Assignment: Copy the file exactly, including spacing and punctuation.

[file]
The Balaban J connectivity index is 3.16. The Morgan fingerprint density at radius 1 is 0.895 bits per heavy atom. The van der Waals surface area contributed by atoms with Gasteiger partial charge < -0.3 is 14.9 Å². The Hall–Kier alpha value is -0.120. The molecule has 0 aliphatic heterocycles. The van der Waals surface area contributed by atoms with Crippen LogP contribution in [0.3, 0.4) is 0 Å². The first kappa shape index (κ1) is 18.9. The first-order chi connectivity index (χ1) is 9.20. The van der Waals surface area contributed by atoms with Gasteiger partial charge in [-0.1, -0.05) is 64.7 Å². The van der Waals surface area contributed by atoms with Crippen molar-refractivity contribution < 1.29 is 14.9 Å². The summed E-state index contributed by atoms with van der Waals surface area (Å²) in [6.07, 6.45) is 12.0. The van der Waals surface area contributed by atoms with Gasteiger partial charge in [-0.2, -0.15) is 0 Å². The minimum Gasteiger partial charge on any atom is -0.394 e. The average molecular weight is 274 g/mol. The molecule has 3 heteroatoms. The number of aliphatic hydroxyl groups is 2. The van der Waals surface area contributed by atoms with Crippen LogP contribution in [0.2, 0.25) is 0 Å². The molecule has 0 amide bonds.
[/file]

The Balaban J connectivity index is 3.16. The Morgan fingerprint density at radius 1 is 0.895 bits per heavy atom. The van der Waals surface area contributed by atoms with Gasteiger partial charge < -0.3 is 14.9 Å². The Hall–Kier alpha value is -0.120. The molecule has 0 aliphatic heterocycles. The van der Waals surface area contributed by atoms with Crippen LogP contribution in [0.3, 0.4) is 0 Å². The first kappa shape index (κ1) is 18.9. The first-order chi connectivity index (χ1) is 9.20. The van der Waals surface area contributed by atoms with Gasteiger partial charge in [-0.1, -0.05) is 64.7 Å². The van der Waals surface area contributed by atoms with Crippen molar-refractivity contribution < 1.29 is 14.9 Å². The summed E-state index contributed by atoms with van der Waals surface area (Å²) in [6.07, 6.45) is 12.0. The van der Waals surface area contributed by atoms with Gasteiger partial charge in [-0.2, -0.15) is 0 Å². The minimum Gasteiger partial charge on any atom is -0.394 e. The average molecular weight is 274 g/mol. The molecule has 3 heteroatoms. The number of aliphatic hydroxyl groups is 2. The van der Waals surface area contributed by atoms with Crippen LogP contribution in [0.2, 0.25) is 0 Å². The molecule has 0 amide bonds.